Meet the characters: Thomas Walker

This is the first in a new series of blogs, where I’ll be introducing you to some of the characters you’ll (hopefully) meet in my books. I’ll be giving you some insights into their background, my inspirations, and even my thoughts on their personalities. Perhaps I’ll even do some imaginary casting for when that film deal breaks! As always, it’d be great to hear readers thoughts too!

It makes sense to start with the main man himself, so without further ado, lets find out a little more about Thomas Walker.

So, first off, how do I picture Thomas? Thomas is in his early forties. He’s six foot two, and he’s well-built, and of course, handsome, with dark hair (some signs of grey now too), and very deep blue eyes. His skin is a little weathered, but not damaged, and he never lets his facial hair get beyond a rugged yet short crop of stubble.

Thomas hates suits, and his clothes are usually a blend of luxury, comfort, and practicality.

Perhaps readers might be surprised to learn that I never depicted Thomas with a Scottish accent. Although he was born in the Highlands, he has travelled all over the world, and was educated in England. He spent years in both America (Wyoming) and Africa (Kenya and Tanzania), so is certainly a well-travelled man. But as with any true Highlander, a trace of an accent will always make itself known.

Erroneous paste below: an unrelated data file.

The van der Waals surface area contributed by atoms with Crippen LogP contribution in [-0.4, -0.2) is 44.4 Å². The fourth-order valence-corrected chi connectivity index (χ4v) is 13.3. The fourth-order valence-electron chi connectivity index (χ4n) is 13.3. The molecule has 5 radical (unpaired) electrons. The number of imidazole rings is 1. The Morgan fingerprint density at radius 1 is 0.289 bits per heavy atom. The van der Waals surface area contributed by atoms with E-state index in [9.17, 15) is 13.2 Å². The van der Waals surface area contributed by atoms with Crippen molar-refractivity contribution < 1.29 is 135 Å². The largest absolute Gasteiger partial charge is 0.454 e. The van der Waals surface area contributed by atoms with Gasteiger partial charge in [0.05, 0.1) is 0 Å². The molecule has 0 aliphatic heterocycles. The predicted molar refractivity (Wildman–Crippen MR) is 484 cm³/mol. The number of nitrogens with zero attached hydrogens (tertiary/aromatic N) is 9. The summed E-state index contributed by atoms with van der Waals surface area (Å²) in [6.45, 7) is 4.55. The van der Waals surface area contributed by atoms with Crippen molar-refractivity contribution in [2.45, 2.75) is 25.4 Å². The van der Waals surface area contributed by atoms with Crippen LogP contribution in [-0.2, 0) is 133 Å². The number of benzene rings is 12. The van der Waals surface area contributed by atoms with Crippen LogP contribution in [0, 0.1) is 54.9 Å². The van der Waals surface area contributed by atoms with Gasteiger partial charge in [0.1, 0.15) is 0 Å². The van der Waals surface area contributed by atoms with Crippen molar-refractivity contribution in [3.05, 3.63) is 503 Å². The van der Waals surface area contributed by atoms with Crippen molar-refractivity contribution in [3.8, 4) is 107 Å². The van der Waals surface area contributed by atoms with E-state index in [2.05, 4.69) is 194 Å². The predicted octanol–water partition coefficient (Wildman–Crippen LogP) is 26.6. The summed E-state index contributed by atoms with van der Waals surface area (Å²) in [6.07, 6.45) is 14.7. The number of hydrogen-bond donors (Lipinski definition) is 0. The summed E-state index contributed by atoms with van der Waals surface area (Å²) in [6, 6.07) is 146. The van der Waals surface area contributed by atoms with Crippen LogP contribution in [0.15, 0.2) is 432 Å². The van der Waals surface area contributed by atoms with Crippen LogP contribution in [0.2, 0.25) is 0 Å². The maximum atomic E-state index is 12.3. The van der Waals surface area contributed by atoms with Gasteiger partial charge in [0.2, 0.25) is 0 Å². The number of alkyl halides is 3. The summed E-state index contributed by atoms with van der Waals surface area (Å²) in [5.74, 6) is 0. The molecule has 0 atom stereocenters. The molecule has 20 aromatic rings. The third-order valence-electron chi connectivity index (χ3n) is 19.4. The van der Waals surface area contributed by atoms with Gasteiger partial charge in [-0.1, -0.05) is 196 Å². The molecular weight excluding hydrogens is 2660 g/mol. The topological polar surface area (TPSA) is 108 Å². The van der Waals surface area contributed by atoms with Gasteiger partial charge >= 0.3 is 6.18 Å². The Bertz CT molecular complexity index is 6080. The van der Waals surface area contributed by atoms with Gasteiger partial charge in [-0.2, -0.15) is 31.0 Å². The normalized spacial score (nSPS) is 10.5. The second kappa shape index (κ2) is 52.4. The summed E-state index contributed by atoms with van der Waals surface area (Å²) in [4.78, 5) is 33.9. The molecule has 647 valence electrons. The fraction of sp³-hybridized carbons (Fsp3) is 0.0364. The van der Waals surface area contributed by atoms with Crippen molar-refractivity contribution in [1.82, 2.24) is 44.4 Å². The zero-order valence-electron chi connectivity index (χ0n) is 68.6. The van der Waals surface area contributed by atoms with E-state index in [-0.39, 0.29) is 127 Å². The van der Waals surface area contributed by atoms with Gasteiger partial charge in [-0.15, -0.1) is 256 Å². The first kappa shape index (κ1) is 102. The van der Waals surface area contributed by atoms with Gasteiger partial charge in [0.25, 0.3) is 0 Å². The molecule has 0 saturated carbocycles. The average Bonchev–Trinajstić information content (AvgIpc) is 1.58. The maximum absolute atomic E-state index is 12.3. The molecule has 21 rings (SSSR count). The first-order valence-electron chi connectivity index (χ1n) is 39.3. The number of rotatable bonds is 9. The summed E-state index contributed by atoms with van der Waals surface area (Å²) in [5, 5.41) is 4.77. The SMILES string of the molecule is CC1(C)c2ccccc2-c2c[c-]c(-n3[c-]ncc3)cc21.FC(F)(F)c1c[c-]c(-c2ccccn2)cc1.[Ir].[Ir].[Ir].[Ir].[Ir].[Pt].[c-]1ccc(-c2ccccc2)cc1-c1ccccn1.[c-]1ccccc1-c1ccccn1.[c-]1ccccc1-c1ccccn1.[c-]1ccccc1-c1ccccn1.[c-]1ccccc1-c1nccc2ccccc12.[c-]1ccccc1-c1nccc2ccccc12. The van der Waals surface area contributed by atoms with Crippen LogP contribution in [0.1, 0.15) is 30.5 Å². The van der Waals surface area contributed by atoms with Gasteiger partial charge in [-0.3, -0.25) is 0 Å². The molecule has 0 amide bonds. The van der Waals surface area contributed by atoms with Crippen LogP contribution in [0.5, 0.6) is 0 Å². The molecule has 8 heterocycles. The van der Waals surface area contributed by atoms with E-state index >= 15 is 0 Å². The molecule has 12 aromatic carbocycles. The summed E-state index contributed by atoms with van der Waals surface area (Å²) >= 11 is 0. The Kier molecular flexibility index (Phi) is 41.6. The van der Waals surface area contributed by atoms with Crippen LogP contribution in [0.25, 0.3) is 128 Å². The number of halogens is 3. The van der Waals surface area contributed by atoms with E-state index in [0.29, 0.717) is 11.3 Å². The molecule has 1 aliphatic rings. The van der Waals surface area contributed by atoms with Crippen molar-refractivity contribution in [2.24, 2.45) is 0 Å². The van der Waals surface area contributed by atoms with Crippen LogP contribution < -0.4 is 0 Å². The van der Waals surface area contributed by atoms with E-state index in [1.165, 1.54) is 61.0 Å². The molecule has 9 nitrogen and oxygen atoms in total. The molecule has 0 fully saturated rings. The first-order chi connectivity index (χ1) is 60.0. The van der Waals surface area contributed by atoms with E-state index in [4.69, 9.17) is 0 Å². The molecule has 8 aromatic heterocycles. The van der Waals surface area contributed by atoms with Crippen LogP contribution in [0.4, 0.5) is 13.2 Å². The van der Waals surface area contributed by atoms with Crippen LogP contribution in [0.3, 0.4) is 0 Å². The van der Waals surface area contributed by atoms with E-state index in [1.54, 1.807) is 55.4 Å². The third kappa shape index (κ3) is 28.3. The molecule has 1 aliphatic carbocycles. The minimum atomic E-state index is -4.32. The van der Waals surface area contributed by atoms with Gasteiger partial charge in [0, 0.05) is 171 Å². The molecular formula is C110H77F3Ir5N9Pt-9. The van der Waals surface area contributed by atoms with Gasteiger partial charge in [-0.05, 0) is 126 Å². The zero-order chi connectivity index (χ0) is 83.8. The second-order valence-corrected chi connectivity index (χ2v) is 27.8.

Although we’ve never really met them in the books (yet), Thomas has a sister, and his parents own a small vineyard in France, which is famous for a rare, boutique wine matured in whisky barrels (of course!). As we learn in the first book, Shadow Beast, Thomas’s father is a skilled carpenter, who has passed on some of his knowledge to his son. He put it to good use in the renovations of an old deer farm, which he named Sasadh – Gaelic for a place of comfort.

In both of the books he appears in to date, his tragic past, in particular the death of his first wife, Amanda, affects him deeply. He keeps people at a distance, and suffers from night terrors. He doesn’t really have any close friends, except for his dog, Meg. He tends to bury himself in his work, whether building the house, or working as a wildlife biologist.

But, as anyone who’s read the books will know, he doesn’t work alone. Thomas works with Catherine Tyler, and his attraction to her (and strong, intelligent, independent women in general), is apparent pretty much from the off. I’ll let you find out how things develop there for yourself if you don’t already know!

Thomas is a Cambridge zoology graduate, conservationist, and wildlife researcher. But he has also been a hunter, a safari guide, and a professional tracker. He has always been involved in the control, management, or protection of wildlife one way or another. He is strongly against trophy hunting though, as we again find out in Shadow Beast.

Thomas lived in Africa for a long time with Amanda. Amanda was a zoologist and Thomas was a game guide and hunter. On a safari where Thomas had to help hunt down a man-eating leopard, one of the guests, who was an American TV producer, saw the potential in a show and they soon shot to fame hunting man-eating animals all over the world. In the fourth season of the show, tragedy struck whilst returning to Africa, and Amanda was attacked and killed by a lion.